Can two environmental problems add up to one economically attractive solution? This is the question that the ADMIRE project, a collaboration between UNOPS and UNEP DTU, is attempting to answer through an innovative public-private program that turns Indonesia’s waste into an efficient fuel for the country’s cement industry.
As the world’s fourth most populous country, Indonesia produces a huge amount of municipal waste, much of which is not disposed of properly. A large proportion ends up in landfills, creating a host of environmental problems, including the emission of methane, a potent greenhouse gas. Meanwhile, cement production is on the rise in Indonesia, increasing the use of coal in its kilns and releasing additional GHGs, this time CO2, into our overburdened atmosphere.
Funded by the Danish government, ADMIRE (“Adaptation, Mitigation, and Readiness,”) focuses on developing frameworks and mechanisms that encourage private investment in both mitigation and adaptation. A proposition was submitted to ADMIRE that would convert municipal waste into Refuse Derived Fuel (RDF) that could subsequently be used as alternative to coal for cement processing. This waste-to-energy project has the potential to not only provide the country an affordable and sustainable source of energy, but also to offer a model for addressing climate change in a way that advances Indonesia’s commitments to the Paris Agreement.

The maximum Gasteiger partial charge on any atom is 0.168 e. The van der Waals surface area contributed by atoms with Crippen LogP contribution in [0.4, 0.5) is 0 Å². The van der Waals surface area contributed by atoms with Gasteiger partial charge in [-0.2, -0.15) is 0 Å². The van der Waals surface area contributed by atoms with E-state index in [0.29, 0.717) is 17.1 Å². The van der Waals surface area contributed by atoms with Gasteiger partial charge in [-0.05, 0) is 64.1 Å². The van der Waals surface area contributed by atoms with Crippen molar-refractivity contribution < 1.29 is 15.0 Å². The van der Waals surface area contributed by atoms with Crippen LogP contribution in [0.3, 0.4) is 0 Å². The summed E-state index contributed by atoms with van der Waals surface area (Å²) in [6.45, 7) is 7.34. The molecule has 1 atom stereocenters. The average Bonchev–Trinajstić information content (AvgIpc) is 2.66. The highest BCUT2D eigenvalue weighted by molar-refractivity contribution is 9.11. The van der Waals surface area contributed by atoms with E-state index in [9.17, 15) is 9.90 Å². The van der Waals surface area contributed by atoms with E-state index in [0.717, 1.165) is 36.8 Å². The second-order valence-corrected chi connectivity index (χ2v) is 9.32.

Unlike other programs with similar goals, ADMIRE’s aim is not to fund pilot or demonstration projects, but to develop viable ideas into financeable and implementable opportunities for action. In Indonesia, ADMIRE brought together nine major privately-owned cement companies with local government waste management agencies to work out a financially viable waste-to-energy project. The transformation processes involves drying out and converting the waste, which is mostly biological matter with some paper and plastic, into RDF, a fuel that not only has the advantage of being renewable, but with the right technology, burns cleaner than coal. In addition, converting waste-to-energy reduces the need for landfills altogether.
As stated in Sustainable Development Goal 17, strong partnerships are key to combating climate change. The ADMIRE-fostered partnership between private cement companies and public waste management agencies will help Indonesia deal with the waste issues, reduce dependence on fossil fuels, and even save money. Sounds too good to be true? UNEP DTU is working on the financial models to make it happen. “Basically, the RDF has to be cheaper than coal to get the cement plants to want to use it,” points out Milan Rusnak, a Senior Expert at UNEP DTU in charge of the ADMIRE project. “At the end of the day, it’s the price that counts.”
But ADMIRE’s support goes beyond financial matters. What makes the project unique is its ability to take proposals and turn them into sustainable business models. “This is what is usually lacking on the ground,” notes Rusnak. “People come to us with good proposals, but when it comes to moving forward, for example with financial institutions, or designing business models, they usually don’t have the skills. So this is what we provide.”